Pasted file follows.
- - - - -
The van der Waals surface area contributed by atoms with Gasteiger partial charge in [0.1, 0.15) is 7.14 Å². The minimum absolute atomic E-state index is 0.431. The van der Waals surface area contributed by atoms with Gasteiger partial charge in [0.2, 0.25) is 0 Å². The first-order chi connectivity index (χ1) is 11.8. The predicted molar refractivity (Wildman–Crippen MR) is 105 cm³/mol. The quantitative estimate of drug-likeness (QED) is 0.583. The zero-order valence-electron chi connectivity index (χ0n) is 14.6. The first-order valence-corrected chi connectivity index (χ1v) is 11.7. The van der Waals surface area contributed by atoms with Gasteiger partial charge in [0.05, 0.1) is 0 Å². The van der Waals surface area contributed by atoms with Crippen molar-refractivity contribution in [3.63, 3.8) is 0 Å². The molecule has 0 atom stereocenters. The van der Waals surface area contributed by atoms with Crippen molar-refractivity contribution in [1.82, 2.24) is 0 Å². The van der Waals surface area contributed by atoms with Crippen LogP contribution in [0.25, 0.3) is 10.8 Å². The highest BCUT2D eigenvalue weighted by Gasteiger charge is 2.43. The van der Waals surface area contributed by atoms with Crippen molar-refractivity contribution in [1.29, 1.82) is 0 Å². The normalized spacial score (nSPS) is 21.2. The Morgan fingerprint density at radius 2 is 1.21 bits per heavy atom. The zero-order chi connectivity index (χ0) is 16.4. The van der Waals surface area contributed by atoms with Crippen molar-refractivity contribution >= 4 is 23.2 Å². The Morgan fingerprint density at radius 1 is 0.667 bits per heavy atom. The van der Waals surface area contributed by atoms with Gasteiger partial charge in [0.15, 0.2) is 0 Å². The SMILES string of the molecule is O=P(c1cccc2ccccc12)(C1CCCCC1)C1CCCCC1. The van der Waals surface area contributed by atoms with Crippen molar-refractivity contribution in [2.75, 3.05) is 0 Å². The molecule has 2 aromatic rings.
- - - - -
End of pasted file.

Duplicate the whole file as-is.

The van der Waals surface area contributed by atoms with Gasteiger partial charge in [0.1, 0.15) is 7.14 Å². The minimum absolute atomic E-state index is 0.431. The van der Waals surface area contributed by atoms with Gasteiger partial charge in [0.2, 0.25) is 0 Å². The first-order chi connectivity index (χ1) is 11.8. The predicted molar refractivity (Wildman–Crippen MR) is 105 cm³/mol. The quantitative estimate of drug-likeness (QED) is 0.583. The zero-order valence-electron chi connectivity index (χ0n) is 14.6. The first-order valence-corrected chi connectivity index (χ1v) is 11.7. The van der Waals surface area contributed by atoms with Gasteiger partial charge in [0.05, 0.1) is 0 Å². The van der Waals surface area contributed by atoms with Crippen molar-refractivity contribution in [3.63, 3.8) is 0 Å². The molecule has 0 atom stereocenters. The van der Waals surface area contributed by atoms with Crippen molar-refractivity contribution in [1.82, 2.24) is 0 Å². The van der Waals surface area contributed by atoms with Crippen LogP contribution in [0.25, 0.3) is 10.8 Å². The highest BCUT2D eigenvalue weighted by Gasteiger charge is 2.43. The van der Waals surface area contributed by atoms with Crippen molar-refractivity contribution in [1.29, 1.82) is 0 Å². The normalized spacial score (nSPS) is 21.2. The Morgan fingerprint density at radius 2 is 1.21 bits per heavy atom. The zero-order chi connectivity index (χ0) is 16.4. The van der Waals surface area contributed by atoms with Crippen molar-refractivity contribution >= 4 is 23.2 Å². The Morgan fingerprint density at radius 1 is 0.667 bits per heavy atom. The van der Waals surface area contributed by atoms with Gasteiger partial charge in [0.15, 0.2) is 0 Å². The SMILES string of the molecule is O=P(c1cccc2ccccc12)(C1CCCCC1)C1CCCCC1. The van der Waals surface area contributed by atoms with Crippen molar-refractivity contribution in [2.75, 3.05) is 0 Å². The molecule has 2 aromatic rings.